I select a pellet (for my PCPs) test and tune at 40 yards then I test for the maximum effective range (all shots in a 1 inch circle) of the whole system (pellet, rifle, sights, rest method and shooter) to determine what’s the maximum range at which I will shoot that gun when pesting or hunting.

            There’s no restrictions when shooting paper, extreme range shots are encouraged 🙂


    • Sorry Yogi,

      If it ain’t gonna do it at 25 yards, it ain’t gonna do it at 100.

      I had a Gamo CFX that would shoot a ten shot group at 25 yards that could literally hide under a dime and at 50 yards you could not hide the group with a piece of notebook paper.

    • Yogi,

      I have been shooting to 100 and well beyond for decades with airguns. I have never seen a case of poor groups at 25 turning into better groups at 100 using the same airgun, projectile and power level. Even when changing power levels holding the rest the same I have never experienced that. MOA/MRAD measured precision grows with increased distance proportionally, given you are holding the setup the same, almost without exception. I will say that that is at n indoor range. Once you get outside in the wind and other climate factors it is almost alway impossible to see much of anything else once past 100 since wind read failure will bury much of anything else you try to predict. With diabolo shaped projectiles the loss of velocity becomes so great you might as well call it Bench Mortars


  3. I noticed you have not said anything concerning Diana. I guess after their last fiasco with the EMS, we should not be surprised that they are going to do the same thing with the PCP line. They have apparently dropped their top shelf PCP from the production line and are bringing out the XR200.


    I wonder how long before the various bits and pieces will come to market?

    Gamo and Stoeger have a couple of PCPs out this year also.

  4. That Hatsan Air Volt might be worth considering, once the full details come out and there are trusted reviews available, for us who want to dip our toes a little further into the Good Dark Side.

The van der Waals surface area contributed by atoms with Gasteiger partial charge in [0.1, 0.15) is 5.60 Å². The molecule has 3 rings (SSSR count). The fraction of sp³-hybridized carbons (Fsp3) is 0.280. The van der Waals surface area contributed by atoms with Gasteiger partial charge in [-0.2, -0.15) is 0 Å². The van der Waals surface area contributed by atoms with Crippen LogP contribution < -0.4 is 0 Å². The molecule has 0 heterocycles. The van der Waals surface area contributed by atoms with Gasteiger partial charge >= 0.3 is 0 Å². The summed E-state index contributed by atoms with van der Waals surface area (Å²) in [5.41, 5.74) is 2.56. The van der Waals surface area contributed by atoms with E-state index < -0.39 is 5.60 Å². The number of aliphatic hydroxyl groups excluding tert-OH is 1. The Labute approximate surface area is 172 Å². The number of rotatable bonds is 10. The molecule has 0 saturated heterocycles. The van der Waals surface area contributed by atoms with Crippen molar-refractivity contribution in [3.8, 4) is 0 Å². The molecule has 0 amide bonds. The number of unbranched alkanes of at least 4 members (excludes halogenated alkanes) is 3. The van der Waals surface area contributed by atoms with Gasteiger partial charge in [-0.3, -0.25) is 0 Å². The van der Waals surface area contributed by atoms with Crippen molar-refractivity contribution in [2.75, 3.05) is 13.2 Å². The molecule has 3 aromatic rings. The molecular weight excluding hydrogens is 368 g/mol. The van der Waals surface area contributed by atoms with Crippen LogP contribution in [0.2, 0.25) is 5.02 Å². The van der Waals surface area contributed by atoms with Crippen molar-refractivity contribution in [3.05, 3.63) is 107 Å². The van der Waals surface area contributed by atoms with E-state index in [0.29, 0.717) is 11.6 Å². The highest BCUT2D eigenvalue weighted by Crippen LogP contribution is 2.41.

5. BB, Guys,

    I saw this VOLT Hatsan compressor…
    I have a general question regarding PCP air compressor to pump airguns only (not big bottles). Do you think that these compressors without big oil / water circuit will last some reasonable time and do the job?

    Here please see example I meant: like the GX CS2 or GX CS3.
    I try to upload the comparison table I just found, it is up to date:


    This is a part of it but you can see what I mean. The first two from the left are 8kg and 7kg light. The price is now approx. 500EUR / 400EUR for each those two mentioned. The rest is less expensive but full with oil/water circuit and weight around 18kg. The price goes even down to 200EUR. The bestseller from this list is now 279EUR which seems not to be soo expensive for 19kg device. Power consumption is also much higher by the heavy ones: 1.8kW vs. 0.25kW. Seems to be quite a different approach.
    There is much to read but nothing really reliable… I don’t have much experience with 300bar air compressor so far :/ I have this small thing to pump tires using 12V plug, don’t think I may conclude something regardind PCP air compressor from it. Appreciate some advice 🙂
    (Of course there are some crazy robust and safe German compressors but the price is higher then 1kEUR… so…)

    • tomek,

      Re: Do you think that these compressors without big oil / water circuit will last some reasonable time and do the job?